A long, long time ago, back when we only skied classic, former US Ski Team coach Steve Gaskill put out an excellent VHS video containing ski technique drills. There were both dryland drills and drills on rollerskis. For someone with no access to a coaching, it was a real blessing. While no substitute for the careful eye of a coach, the drills helped eliminate problems and led the way to better and more efficient skiing.
When CXC Skiing announced the release of the "Cross Country Technique Progressions" DVD, I had to immediately get one. Was it as valuable as the Gaskill videos? Did it present drills in a way that were useful, especially for folks without a coach (i.e., most of us)?
I knew and greatly respected one coach in the video, Yuriy Gusev. He coached a weekend clinic I sponsored last fall and was just incredible. That increased my expectation that the DVD would be high value. The list of coaches driving the drills include:
There are a number of other skiers used for demonstration purposes as well.
I've spent several nights after work watching the DVD, and practicing some of the dryland drills in front of my computer (receiving many funny looks from my wife and dog). I also did some of the drills as I warmed up for the weekend's rollerski sessions.
Conclusion: Anyone interested in improving their technique - including experienced racers who want to know the latest in technique innovations - should run (not walk) to the CXC web site and get this DVD.
Let's drill down into the dryland drills...
The first section of the DVD covers 11 dryland drills and their variations. Most (but not all) of the drills require elastic bands to provide resistance. You can buy CXC Skiings's Nordic Shock Cords, Armit, Power for Poling cords which have a nice grip and a great core-exercise book, more generic fitness cables, over even inexpensive Thera resistance bands. Just get the bands somewhere, it will be worth your while.
Some of the dryland drills coverd on the DVD. Note the skating, classic, strength and balance drills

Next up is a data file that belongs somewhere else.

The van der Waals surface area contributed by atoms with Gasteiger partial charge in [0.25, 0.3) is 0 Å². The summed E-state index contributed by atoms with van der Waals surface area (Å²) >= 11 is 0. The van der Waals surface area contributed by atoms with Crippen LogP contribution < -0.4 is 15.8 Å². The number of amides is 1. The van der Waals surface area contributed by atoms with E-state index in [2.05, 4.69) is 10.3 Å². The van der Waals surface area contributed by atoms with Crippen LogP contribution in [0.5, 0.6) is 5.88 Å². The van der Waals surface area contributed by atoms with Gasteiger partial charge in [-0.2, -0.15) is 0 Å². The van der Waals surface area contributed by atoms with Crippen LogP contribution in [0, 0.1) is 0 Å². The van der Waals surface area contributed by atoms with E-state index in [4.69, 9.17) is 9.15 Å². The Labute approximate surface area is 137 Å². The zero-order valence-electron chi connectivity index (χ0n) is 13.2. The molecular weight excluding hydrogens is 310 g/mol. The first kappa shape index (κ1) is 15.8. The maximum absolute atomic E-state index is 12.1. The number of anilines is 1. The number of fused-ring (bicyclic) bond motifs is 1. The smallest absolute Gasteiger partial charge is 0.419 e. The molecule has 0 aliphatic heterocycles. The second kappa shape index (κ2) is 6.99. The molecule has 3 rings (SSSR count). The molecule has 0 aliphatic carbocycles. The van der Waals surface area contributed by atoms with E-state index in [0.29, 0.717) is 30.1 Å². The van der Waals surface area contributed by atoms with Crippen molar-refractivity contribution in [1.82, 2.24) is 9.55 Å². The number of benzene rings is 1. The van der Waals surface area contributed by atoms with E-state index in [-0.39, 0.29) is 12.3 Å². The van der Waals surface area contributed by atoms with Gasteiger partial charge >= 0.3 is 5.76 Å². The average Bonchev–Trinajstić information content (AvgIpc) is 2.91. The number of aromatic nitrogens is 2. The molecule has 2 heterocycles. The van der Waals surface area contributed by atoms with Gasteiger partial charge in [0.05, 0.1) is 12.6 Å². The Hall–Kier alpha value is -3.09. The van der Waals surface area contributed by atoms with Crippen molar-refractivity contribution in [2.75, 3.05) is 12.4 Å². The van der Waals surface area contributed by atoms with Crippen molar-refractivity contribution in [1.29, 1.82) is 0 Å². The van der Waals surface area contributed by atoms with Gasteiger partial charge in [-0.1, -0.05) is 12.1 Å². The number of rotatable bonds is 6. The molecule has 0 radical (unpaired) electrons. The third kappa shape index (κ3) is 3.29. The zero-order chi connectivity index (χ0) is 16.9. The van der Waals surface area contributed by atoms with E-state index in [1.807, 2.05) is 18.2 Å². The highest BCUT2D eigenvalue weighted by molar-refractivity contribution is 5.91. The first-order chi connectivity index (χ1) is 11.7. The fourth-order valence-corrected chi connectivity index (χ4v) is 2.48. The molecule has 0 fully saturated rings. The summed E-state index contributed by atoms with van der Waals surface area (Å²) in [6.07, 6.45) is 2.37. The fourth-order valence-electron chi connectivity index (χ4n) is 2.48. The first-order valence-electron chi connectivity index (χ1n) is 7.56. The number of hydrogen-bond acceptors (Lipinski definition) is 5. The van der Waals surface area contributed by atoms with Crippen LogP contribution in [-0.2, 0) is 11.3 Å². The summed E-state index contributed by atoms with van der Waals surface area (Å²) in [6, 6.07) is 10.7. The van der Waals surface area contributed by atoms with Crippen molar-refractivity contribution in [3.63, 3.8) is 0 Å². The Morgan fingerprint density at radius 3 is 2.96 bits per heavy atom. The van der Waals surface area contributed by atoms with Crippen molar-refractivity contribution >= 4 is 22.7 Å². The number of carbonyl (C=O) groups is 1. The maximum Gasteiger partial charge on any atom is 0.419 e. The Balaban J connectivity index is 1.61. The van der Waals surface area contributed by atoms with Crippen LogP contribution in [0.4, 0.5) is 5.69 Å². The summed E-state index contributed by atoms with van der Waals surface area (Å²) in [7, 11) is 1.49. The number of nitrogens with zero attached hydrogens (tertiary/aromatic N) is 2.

The dryland section includes drills for classic skiing and for skate skiing, upper-body and lower body, and exercises to improve general strength and balance. Even if you have rollerski, these drills help you develop strength in ways you can't on rollerskis. If you don't have rollerskis, you really want to do these drills...
Skate drills to ensure even kick on both sides
Specific drills on both rollerskis and snow skis are provide in two skate technique sections on the DVD. The rollerski drills start with some very basic drills for beginner rollerskiers. Ever struggle to turn on your rolleskis or snow skis? There are some tips in here for you.
The skate drills cover V1, V2, V2-alternate, and even a little jump skate (also know as the double-push). Highlights for me where upper body positioning, a discussion of twisting vs. not twisting the upper body, and the angle of the elbow in poling. A very important drill covered "ski loading" - making sure you skate off both skis in V1.
The ski drills do not necessarily overlap the rollerski drills. You will want to view the ski drills as well before you head out on your rollerskis for a little technique work.
Finally! A discussion and video of late kick! In all my years of skiing, I've heard coaches talk about it and articles warn about it, but I've never read a clear explanation nor seen an example. Until now.
There are some great drills for double pole. As Bryan Fish says in the video,
"Double pole is the most fundamental component of cross country skiing. Having a good double pole is critical not only for classic but also for skating. Two things it really develops: it develops the use of not just the upper body but also the lower body, synchronizing the lower body and upper body together, and second is good posture, good body position."
There are a number of drills covering doublepole and kick-doublepole. In a couple scenes, Matt Whitcomb shows a skier with enviable technique - at least you think so. He then has someone rollerski past with today's state of the art technique. It makes you want to grab a video recorder to see how you ski. I highly recommend you view the doublepole and kick doublepole sections with a friend, then head out and watch each other ski.
Although their are diagonal stride drills for rollerskiers, the snow drills are better, simply because you have to deal with imperfect kick. What was really funny about these drills is that I recently say a video of the German National Team doing exactly the same drills. Even top skiers do drills to stay in form.
You will probably view the entire DVD over two or three evenings, but you'll be overwhelmed. Go back and focus on a couple drills at a time. This is, after all, a "progression" of technique drills. Master the early ones before going on the later ones.
Realistically, you'll most likely ignore my advice above and go straight to the drills that interest you most. That's OK. Play around with the the more advanced stuff, THEN go back and see if you can even do the basic drills. You may be surprised.
There are enough drills to keep you busy for an entire year of training.
Few of us have coaches watching to ensure we have mastered technique fundamentals. Here's an opportunity to have a coach at your beck and call, on your time schedule, when you need the coaching. Take advantage of it.